Procrastination Statistics: Interesting and Useful Statistics about Procrastination

Procrastination is the act of unnecessarily postponing decisions or actions. For example, if someone postpones an assignment until right before its deadline, despite the fact that they intended to work on it earlier, that person is procrastinating.

This article contains a collection of interesting and useful statistics about procrastination, which will help you understand who is affected by procrastination, how they are affected by it, and why they are affected by it in the first place.

As you will see, these statistics are all based on credible sources, and specifically on peer-reviewed research articles that are linked directly in the text. Nevertheless, keep in mind that any given statistic is influenced by various factors, such as the sample and methods that were used to calculate it, so these statistics should be interpreted and applied with caution.


Statistics about the prevalence of procrastination

  • Studies show that around 20% of adults procrastinate chronically.
  • Studies show that around 50% of college students procrastinate in a consistent and chronic manner, 75% consider themselves to be procrastinators, and 80%–95% of college students procrastinate.
  • In a study on an adult sample, 74% of the people who were surveyed indicated that they go to bed later than they planned at least once a week, with no external reason for doing so.

In addition, a 2001 study on a mixed sample (mean age = 29.4, standard deviation 12.0, 51.9% students, 42.5% employed, 3.6% unemployed), found the following:

  • Approximately half (50.7%) of the people who were surveyed reported frequently using the internet to procrastinate.
  • Across all participants, people spent on average almost half (47%) of their time online procrastinating, amounting to an average of 1.59 hours of internet procrastination each day, though there was substantial variability in this across individuals, meaning that many people procrastinated to a much greater or lower degree than average.
  • When it comes to procrastinating using the internet in specific domains, people procrastinated the most when they were home (57% of the time, amounting to 1.12 hours on average out of 1.96 hours spent on the internet), then at school (40% of the time, amounting to 0.26 hours out of 0.65), and finally at work (32% of the time, amounting to 0.24 hours out of 0.75).

Furthermore, given that digital devices and the internet now play a much more substantial role in most people’s lives (in all domains), and given that general procrastination rates appear to be increasing rather than decreasing, it’s likely that people now spend much more time per day procrastinating on the internet than they did in the past.

Finally, note that the prevalence of procrastination also varies based on the task involved. For example, a study on students in an introductory psychology course indicated that ~46% of them always or nearly always procrastinate on writing term papers, ~30% procrastinate on reading weekly assignments, ~28% procrastinate on studying for exams, ~23% procrastinate on attendance tasks, ~11% procrastinate on administrative tasks, and ~10% procrastinate on school activities in general.


Statistics about the dangers of procrastination

  • In one survey, 94% of people indicated that procrastination has a negative effect on their happiness, and 18% indicated that this effect is extremely negative.
  • When students were asked how they felt after procrastinating, over 80% of their responses were categorized as negative.
  • In a study on students, many said that procrastination was always or nearly always a problem for them when it comes to various academic activities (e.g., ~24% said this about writing term papers and doing weekly readings, and ~21% said this about studying for exams). Furthermore, in this study, many students said that they wanted or definitely wanted to reduce their procrastination on writing term papers (~65%), studying for exams (~62%), and doing weekly readings (~55%).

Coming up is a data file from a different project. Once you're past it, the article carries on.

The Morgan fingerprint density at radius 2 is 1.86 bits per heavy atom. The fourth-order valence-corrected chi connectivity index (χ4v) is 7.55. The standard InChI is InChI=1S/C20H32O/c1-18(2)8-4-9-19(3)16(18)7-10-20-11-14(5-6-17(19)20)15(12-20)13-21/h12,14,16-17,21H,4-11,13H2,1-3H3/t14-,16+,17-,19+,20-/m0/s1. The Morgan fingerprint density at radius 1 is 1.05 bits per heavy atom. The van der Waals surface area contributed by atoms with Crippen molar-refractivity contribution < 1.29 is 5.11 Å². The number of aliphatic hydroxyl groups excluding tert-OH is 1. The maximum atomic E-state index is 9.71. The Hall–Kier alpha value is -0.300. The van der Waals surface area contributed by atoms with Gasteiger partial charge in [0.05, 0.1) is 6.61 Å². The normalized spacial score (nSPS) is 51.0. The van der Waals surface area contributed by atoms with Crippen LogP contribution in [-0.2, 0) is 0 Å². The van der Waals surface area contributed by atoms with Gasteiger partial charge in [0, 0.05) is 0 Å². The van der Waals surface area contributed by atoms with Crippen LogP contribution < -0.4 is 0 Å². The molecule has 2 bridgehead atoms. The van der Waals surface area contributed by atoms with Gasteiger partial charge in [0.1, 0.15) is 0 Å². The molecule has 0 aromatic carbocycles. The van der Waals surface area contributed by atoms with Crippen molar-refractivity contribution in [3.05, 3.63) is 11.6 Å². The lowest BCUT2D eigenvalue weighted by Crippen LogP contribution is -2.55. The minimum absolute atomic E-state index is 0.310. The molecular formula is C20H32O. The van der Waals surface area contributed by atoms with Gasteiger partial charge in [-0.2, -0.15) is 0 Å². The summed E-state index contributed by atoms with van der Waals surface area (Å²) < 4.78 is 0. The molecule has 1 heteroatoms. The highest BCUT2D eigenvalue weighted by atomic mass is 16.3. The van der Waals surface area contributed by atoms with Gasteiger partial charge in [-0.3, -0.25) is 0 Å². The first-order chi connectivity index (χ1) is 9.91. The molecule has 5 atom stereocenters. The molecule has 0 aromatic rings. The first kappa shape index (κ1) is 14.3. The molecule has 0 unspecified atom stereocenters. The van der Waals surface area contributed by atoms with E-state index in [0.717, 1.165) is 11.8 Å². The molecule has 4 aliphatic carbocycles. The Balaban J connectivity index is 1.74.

• Students often report that procrastination occupies over a third of their daily activities, usually in the form of behaviors such as sleeping, watching TV, or playing video games.
  • A meta-analysis found that procrastination is negatively correlated with various aspects of academic performance, including performance on assignments (correlation of -.21, across 13 studies), performance in final exams (-.17, across 11 studies), grade point average—GPA (-.16, across 19 studies), and overall academic performance (-.19, across 41 studies).
  • An increase of a single point on a 5‐point scale measuring the tendency to procrastinate is associated with approximately a $15,000 drop in salary (in ~2013 dollars), according to a large-scale study.
  • When splitting the population into two groups based on how much they engage in procrastination, procrastinators comprise 57% of the unemployed, according to a large-scale study.
  • Employees spend on average over a quarter of their workdays procrastinating, which can cost employers over $10,000 per employee per year (in ~2011 dollars), according to a book on the topic.


Statistics about the causes of procrastination

  • There is a strong positive correlation (.64) between procrastination and agreement with the statement “No matter how much I try, I still put things off”, which suggests that procrastination is often involuntary.
  • One meta-analysis examined studies that compared procrastination with self-reported work intentions, and found that the two variables are largely independent (a correlation of -.03 with a 95% confidence interval of [-.13, .08], across 8 studies), which means that procrastinators often intend to work as hard as non-procrastinators, or even harder.
  • A meta-analysis found that procrastination is positively correlated with a disparity between intended work habits and actual work habits, a phenomenon referred to as the intention-action gap, which means that procrastinators often work less than they intend to (a correlation of .29 across 6 studies). The meta-analysis notes that this gap generally grows as the amount of time between the intention and the action grows, meaning that it tends to be greater for actions that are far in the future. At the same time, this gap tends to narrow as the deadline for an intended action approaches, and it may even reverse, meaning that procrastinators often end up doing more work than they originally intended when finishing tasks right before the deadline.
  • In one study, approximately 50% of people stated that their procrastination was due to some task characteristic, and two common task characteristics that lead to procrastination are task aversiveness (e.g. a task being perceived as boring or unpleasant), and timing of rewards and punishments (e.g. a task having rewards or punishments that are far in the future).
  • In one study, 8% of people stated that low-confidence was a cause of procrastination.